Life Is Sweet At Kumansenu – Four Level Interactions | Flax Golden Tales
This story is set in a small African village, Kumansenu. In a small mud house, a widow Bola used to live with her seven years granddaughter Asi. Her son Megi was in government job as a clerk. Bola gave birth to six children but all of them died. Musa, a village magician suggested bola to break a bone of dead child in the grave so the upcoming born child wouldn’t mock her. There was the belief that the dead child’s spirit creeps from the grave and scares the mother sitting in her womb. When Bola was preparing food Asi was skipping outside.
Suddenly Bola saw her son inside the house and became so much excited. She wanted to give a party in the happiness of son’s arrival. But Meji made a promise to Bola not to tell about his arrival to anyone. His neck was tied with a red handkerchief and Meji had a hoarse voice. He said he was tired much so he wanted to take rest. He slept the whole day to next Saturday morning. Bola doubted in Meji’s condition still he pretended to satisfy her. When Bola went to market Meji took his daughter for a long walk up to hill secretly. Asi asked many questions to father he cunningly answered them. At Bola’s request, all of them went to Meji’s father grave and offered water and wine as culturally did.
After the offer to the graveyard, they came back home secretly. Meji didn’t eat any food rather threw outside. Bola asked Meji about the bad smell of a dead body in the room that Meji convinced her to tell that it might be a dead rat. At night there was heavy rain. In the locked door, Bola saw Meji out but not wet in the rain. Thanking his mother Bola a lot for giving birth and support, Meji departed telling “Life is sweet.” Mr. Addai told Bola brought Lord gave birth to him and he took back. Meji’s wife brought news that Meji was killed on Friday noon and buried on Saturday at sundown. Bola couldn’t believe her eyes.
As Meji taught Asi how to open a gold locket. Asi could unlock it. They all became surprised about his arrival there. Magician, Musa said Bola that she should have broken his bones 30 years ago so that he wouldn’t have come and scared her. Despite him, Bola felt very happy getting the chance of giving birth to such a son and gave him the chance to born again.
This story “Life is sweet at Kumansenu” might be trying to give the power of love in African culture. In that culture, there was the belief that the dead child would creep to come back to the mother’s womb to trouble the parents. As Meji died at the age of 30 and his spirit visited her. The spirit had come to thank for giving birth and a chance to live a short and sweet life. It might be trying to give the superstitious cultural tradition of African countries. Bola loved her child so much that eventually, she didn’t feel sad rather a pride of giving birth to Meji like son.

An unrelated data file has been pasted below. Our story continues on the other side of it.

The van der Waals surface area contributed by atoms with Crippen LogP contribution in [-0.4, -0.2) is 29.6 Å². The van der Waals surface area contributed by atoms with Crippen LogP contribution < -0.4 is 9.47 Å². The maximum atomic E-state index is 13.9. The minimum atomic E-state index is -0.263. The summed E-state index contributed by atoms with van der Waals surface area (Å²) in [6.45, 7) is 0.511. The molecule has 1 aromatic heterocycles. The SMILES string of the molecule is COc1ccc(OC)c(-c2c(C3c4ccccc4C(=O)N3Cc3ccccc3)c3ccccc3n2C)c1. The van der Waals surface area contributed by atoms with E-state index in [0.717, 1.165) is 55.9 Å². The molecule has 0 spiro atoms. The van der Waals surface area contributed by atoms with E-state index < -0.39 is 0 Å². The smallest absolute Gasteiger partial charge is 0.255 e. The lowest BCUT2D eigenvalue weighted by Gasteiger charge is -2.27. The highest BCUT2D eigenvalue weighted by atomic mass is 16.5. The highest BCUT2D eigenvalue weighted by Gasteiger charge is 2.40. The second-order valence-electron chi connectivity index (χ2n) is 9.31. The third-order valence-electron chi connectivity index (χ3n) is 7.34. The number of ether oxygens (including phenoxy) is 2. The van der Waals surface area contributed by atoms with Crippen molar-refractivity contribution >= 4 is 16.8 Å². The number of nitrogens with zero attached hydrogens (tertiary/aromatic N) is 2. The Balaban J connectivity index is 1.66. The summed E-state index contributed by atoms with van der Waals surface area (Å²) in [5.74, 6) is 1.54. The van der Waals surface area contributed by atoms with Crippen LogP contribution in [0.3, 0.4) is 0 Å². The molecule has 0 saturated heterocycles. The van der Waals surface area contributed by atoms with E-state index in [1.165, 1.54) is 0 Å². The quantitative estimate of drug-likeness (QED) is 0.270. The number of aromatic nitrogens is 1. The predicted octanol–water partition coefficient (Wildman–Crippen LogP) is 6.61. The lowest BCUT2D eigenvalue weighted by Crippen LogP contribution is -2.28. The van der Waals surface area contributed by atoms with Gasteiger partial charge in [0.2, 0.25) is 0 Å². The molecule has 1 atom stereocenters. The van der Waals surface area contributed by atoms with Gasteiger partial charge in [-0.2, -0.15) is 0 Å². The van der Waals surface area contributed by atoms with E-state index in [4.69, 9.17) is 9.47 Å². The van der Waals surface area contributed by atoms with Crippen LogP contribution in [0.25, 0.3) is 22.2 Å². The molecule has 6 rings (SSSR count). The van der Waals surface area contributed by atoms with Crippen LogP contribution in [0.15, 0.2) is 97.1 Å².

Form the cultural and spiritual aspects the story is heart-melting. It figures out about the life-affirming character of African people. Besides cultural exercise, there are many more disagreeable points. How can a person present as a spirit after death? Can’t we identify the person who is already dead? Do the present world people have such faith in the spirit? If Meji’s spirit was present how could he visit and take the child up to hill? The spiritual aspect given in the story is unacceptable in this scientific age.
I have a lot from the people about their contact with ghosts, spirits, etc. We have read such supernatural concepts in many texts. This story reminded me of my villagers who believe that after death spirit, comes to the house and scares the people much like Nepali superstitious people the people of Africa believe in spirit, rebirth and such thing. The story “Life is Sweet at Kumansenu” can be interpreted about the power of love and the gratitude of children toward their parents. Explain. The story “Life is Sweet at Kumansenu” shows the power of love and love of children to their parents. Mother Bola loved her son, Meji very much who was ready to give a party on Meji’s arrival to the village. For the love and care of the old mother, Meji had also left his seven years lovely daughter, Asi with Bola. He had sacrificed his love for Asi and hope to give children love to Bola. There is a strong bond of love from son to mother and vice-versa.
Meji, as a spirit had come not to scare Bola as their cultural interpretation. He had come to thank her for giving short still sweet life for him. He was presented there not physically rather spiritually. If spiritual love is there, even the spirit can love and care for the loved one. Form another angle we can easily say that this story has captured the gratitude of children to their parents. When Bola and Meji met they showed a strong spiritual bond of love between them. Even though Bola lost her single son still she was proud of her such ideal son. After the married life and having seven years of daughter Meji hadn’t left any percent to love and respect for his ideal mother. He didn’t like to trouble his mother saying he was dead rather thanked a lot for giving birth to his noble life. Thus, in conclusion, we can say that this African-Culture base story is really about the power of love and the gratitude of children to their parents.